The foundational problem has to do with how we think about coming to Jesus and following Him with His church. Jesus clearly lays out the way He intends for us to come and follow Him. It has to do with Him being in charge of us and Him setting the pace. Luke 9:23-24 23 He was saying to them all, “If anyone wishes to come after Me, let him deny himself, and take up his cross daily, and follow Me. 24 “For whoever wishes to save his life shall lose it, but whoever loses his life for My sake, he is the one who will save it. He mentions this same thing in every Gospel. Luk 14:26-27; Mat 10:38-39, Mat 16:22-25; Mar 8:34-38; Joh 12:25-26.
Could we get serious for a moment in light of Jesus’ call? Who do we think we are that we can come to Jesus and tell Him what we are willing, and not willing to change! Let’s put the shoe on another foot and look it from a similar fictional phone inquiry.
Caller: If I come to Jesus and your church, will I be expected to change my prejudice and bigotry toward those of different races? I am comfortable with people who think and believe like me.
Caller: If I come to Jesus or your church will I be expected to change my living arrangements with my girlfriend/boyfriend? I like cohabitation and see no problem with it especially in light of all the divorces nowadays.
Caller: If I come to Jesus or your church will I have to reach out to non Christians with the gospel? I am not that outgoing when it comes to evangelism.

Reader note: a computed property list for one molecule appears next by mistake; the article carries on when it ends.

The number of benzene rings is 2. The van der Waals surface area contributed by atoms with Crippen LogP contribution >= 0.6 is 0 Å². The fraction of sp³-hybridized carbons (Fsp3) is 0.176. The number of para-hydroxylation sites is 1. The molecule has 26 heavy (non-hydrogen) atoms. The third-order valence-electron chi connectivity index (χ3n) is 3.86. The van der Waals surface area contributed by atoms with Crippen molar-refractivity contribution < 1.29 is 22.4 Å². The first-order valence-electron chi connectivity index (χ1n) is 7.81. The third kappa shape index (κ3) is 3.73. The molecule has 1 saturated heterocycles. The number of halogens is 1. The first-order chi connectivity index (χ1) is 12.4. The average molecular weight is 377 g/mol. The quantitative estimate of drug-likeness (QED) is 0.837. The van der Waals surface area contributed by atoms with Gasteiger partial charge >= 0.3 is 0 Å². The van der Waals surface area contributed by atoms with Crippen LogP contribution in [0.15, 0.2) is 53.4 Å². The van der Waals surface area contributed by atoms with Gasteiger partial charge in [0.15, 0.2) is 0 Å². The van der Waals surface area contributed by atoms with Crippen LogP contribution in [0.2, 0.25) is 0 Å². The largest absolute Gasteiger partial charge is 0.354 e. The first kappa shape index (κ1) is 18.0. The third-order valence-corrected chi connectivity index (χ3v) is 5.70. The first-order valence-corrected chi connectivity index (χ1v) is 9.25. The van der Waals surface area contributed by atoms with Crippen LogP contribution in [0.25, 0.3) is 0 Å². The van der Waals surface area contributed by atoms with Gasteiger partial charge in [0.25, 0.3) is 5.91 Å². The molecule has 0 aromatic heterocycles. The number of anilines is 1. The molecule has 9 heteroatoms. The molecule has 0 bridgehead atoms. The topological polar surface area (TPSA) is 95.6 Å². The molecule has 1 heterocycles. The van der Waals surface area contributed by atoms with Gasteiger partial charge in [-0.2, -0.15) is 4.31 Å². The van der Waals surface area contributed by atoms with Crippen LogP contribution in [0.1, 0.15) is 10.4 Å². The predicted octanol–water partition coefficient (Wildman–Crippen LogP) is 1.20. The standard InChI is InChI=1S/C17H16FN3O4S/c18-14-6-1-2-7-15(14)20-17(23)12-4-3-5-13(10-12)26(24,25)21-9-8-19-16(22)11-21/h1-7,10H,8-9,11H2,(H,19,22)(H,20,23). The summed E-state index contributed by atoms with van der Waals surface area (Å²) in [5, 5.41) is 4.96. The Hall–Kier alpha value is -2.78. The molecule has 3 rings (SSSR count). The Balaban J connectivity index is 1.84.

Caller: If I come to Jesus or your church will I have to give much of my money? And what about that tithing thing I have heard about, I am not comfortable with it? I don’t want to be around a church that talks about money very much.
Caller: If I come to Jesus or your church do I have to serve? I have a very busy life. My schedule is very packed and I don’t have room for anything else.
We can go on and on but you see the foundational problem here. When it comes to following Jesus, or being part of His house it is never appropriate to do so “on my own terms.” Once we begin following Jesus our lives are to become open to Him, “working in us what is pleasing to Him.” This is what walking with Him and being part of His house is all about. This is what it means to “walk in the light” with Him.
Eph 5:8-10 for you were formerly darkness, but now you are Light in the Lord; walk as children of Light 9 (for the fruit of the Light consists in all goodness and righteousness and truth), 10 trying to learn what is pleasing to the Lord.
Heb 13:20-22 Now the God of peace…even Jesus our Lord, 21 equip you in every good thing to do His will, working in us that which is pleasing in His sight, through Jesus Christ, to whom be the glory forever and ever.
We either come to Him on “our” terms, or we realize the He is Lord and we come to follow Him as He works in us what is “pleasing in His sight.” This is actually the only way to live if we are going to receive the life that He came to bring.
Enter the text or HTML code here